Bacterial growth and pathogenicity depend on the correct formation of disulfide bonds, a process controlled by the Dsb system in the periplasm of Gram-negative bacteria. Proteins with a thioredoxin fold play a central role in this process. A general feature of thiol:disulfide exchange reactions is the need to avoid a long-lived product complex between protein partners. We use a multi-disciplinary approach, involving NMR, X-ray crystallography, surface plasmon resonance, mutagenesis and in vivo experiments, to investigate the interaction between the two soluble domains of the transmembrane reductant conductor DsbD. Our results show oxidation-state-dependent affinities between these two domains. These observations have implications for the interactions of the ubiquitous thioredoxin-like proteins with their substrates, provide insight into the key role played by a unique redox partner with an immunoglobulin fold, and are of general importance for oxidative protein-folding pathways in all organisms.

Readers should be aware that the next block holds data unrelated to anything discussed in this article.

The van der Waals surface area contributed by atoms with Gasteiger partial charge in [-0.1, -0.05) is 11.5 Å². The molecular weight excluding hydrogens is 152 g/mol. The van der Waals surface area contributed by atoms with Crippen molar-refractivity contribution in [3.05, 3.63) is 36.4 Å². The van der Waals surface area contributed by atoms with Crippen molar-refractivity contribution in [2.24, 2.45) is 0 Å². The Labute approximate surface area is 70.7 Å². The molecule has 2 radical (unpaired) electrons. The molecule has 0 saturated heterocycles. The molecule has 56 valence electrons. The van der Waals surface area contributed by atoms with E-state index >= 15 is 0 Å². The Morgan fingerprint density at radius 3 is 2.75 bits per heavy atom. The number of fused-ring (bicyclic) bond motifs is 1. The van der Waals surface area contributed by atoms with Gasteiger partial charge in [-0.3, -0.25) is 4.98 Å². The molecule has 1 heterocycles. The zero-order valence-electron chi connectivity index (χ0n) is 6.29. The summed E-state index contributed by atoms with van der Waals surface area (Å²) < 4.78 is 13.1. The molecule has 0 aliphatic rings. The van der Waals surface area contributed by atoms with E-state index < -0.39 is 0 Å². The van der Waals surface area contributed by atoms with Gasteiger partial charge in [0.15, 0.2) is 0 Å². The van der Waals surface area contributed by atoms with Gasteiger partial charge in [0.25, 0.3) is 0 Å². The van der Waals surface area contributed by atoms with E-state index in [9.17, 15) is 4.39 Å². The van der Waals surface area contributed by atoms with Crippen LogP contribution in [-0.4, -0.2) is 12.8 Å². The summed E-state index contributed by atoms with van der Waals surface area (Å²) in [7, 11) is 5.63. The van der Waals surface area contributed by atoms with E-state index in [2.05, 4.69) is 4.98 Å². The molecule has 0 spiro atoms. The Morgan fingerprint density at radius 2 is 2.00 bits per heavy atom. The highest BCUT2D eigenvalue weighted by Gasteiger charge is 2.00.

The article is published online in the Journal of Biological Chemistry and is free to access.